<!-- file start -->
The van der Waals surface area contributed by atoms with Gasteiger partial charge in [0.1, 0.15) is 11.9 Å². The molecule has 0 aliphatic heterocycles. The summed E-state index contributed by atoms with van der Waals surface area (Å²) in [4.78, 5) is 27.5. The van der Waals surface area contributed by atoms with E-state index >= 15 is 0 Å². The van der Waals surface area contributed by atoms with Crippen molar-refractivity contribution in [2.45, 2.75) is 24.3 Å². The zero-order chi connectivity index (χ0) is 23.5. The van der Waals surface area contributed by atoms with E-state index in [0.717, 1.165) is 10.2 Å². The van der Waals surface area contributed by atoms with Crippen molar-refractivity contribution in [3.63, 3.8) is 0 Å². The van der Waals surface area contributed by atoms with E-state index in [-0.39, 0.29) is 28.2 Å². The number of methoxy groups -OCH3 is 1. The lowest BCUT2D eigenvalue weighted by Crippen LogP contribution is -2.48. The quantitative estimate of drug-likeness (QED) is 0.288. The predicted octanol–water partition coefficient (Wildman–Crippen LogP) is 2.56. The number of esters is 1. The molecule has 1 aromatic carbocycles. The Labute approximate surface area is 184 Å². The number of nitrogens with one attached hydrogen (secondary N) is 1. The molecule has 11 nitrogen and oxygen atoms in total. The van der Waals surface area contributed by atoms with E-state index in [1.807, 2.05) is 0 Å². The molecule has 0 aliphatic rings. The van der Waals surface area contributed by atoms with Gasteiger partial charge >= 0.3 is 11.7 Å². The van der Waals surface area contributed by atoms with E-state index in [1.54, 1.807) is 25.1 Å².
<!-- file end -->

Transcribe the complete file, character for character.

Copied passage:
The van der Waals surface area contributed by atoms with Gasteiger partial charge in [0.1, 0.15) is 11.9 Å². The molecule has 0 aliphatic heterocycles. The summed E-state index contributed by atoms with van der Waals surface area (Å²) in [4.78, 5) is 27.5. The van der Waals surface area contributed by atoms with E-state index >= 15 is 0 Å². The van der Waals surface area contributed by atoms with Crippen molar-refractivity contribution in [2.45, 2.75) is 24.3 Å². The zero-order chi connectivity index (χ0) is 23.5. The van der Waals surface area contributed by atoms with E-state index in [0.717, 1.165) is 10.2 Å². The van der Waals surface area contributed by atoms with Crippen molar-refractivity contribution in [3.63, 3.8) is 0 Å². The van der Waals surface area contributed by atoms with E-state index in [-0.39, 0.29) is 28.2 Å². The number of methoxy groups -OCH3 is 1. The lowest BCUT2D eigenvalue weighted by Crippen LogP contribution is -2.48. The quantitative estimate of drug-likeness (QED) is 0.288. The predicted octanol–water partition coefficient (Wildman–Crippen LogP) is 2.56. The number of esters is 1. The molecule has 1 aromatic carbocycles. The Labute approximate surface area is 184 Å². The number of nitrogens with one attached hydrogen (secondary N) is 1. The molecule has 11 nitrogen and oxygen atoms in total. The van der Waals surface area contributed by atoms with E-state index in [1.807, 2.05) is 0 Å². The molecule has 0 aliphatic rings. The van der Waals surface area contributed by atoms with Gasteiger partial charge >= 0.3 is 11.7 Å². The van der Waals surface area contributed by atoms with E-state index in [1.54, 1.807) is 25.1 Å².